6. Choose the right date for the migration.

Hiccups will happen no matter what, but you can minimize them by avoiding peak hours.

Day of Migration

7. Prepare to update your site’s DNS settings.

If you’re moving your site to a new server, part of the process will include “pointing” to the site’s new location. Coordinate with your web/IT team and/or your hosting providers (new and old) to accomplish this.

8. Launch.

Set up your forwarding redirects, unpublish, and implement.

If DNS changes were involved, the site may be down momentarily.

If you’re not switching servers or platforms, the migration should be nearly instantaneous.

9. Crawl the new site.

Once the new site is live, you can do a crawl to see if it has been migrated how you expected it to. One thing you want to look for is proper indexability and crawlability.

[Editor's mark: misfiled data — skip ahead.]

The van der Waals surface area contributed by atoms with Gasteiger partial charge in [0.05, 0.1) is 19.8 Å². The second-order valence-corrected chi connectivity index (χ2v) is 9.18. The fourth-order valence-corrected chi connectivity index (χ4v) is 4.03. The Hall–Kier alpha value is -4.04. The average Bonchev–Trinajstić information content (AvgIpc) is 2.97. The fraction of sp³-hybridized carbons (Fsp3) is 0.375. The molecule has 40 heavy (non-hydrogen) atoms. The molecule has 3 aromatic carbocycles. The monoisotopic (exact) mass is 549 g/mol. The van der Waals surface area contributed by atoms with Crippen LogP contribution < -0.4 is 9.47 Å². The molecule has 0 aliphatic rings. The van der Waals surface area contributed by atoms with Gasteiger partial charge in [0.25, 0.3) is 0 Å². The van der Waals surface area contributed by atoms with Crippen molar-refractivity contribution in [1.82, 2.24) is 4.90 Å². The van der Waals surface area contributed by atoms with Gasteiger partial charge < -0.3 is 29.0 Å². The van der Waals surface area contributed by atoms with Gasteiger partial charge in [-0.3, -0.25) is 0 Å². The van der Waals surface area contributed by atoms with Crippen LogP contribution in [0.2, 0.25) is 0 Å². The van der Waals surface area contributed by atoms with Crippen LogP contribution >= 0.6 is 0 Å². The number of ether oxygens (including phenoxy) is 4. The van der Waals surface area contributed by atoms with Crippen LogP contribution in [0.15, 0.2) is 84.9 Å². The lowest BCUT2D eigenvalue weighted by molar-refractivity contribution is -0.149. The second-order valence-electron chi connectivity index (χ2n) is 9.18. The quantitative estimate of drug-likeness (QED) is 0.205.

10. Identify and resolve missing and duplicate content.

Using the crawl report, see if you find any anomalies, including duplicate content or 404 errors and broken links. In addition, you should click around the new site and look for issues.

11. Check for redirect chains.

Now that your site has been migrated, you have a lot of new redirects on your hands. If redirects already existed, chains may have been created.

Here’s what I mean:

If you were already redirecting A to B, your migration may have added a redirect from B to C.

This creates a chain of redirects: A to B to C.

Redirect chains can slow your site down and impact performance. You can avoid this by breaking the chains, redirecting A to C and B to C.

12. Ensure Google Analytics and Google Search Console are implemented.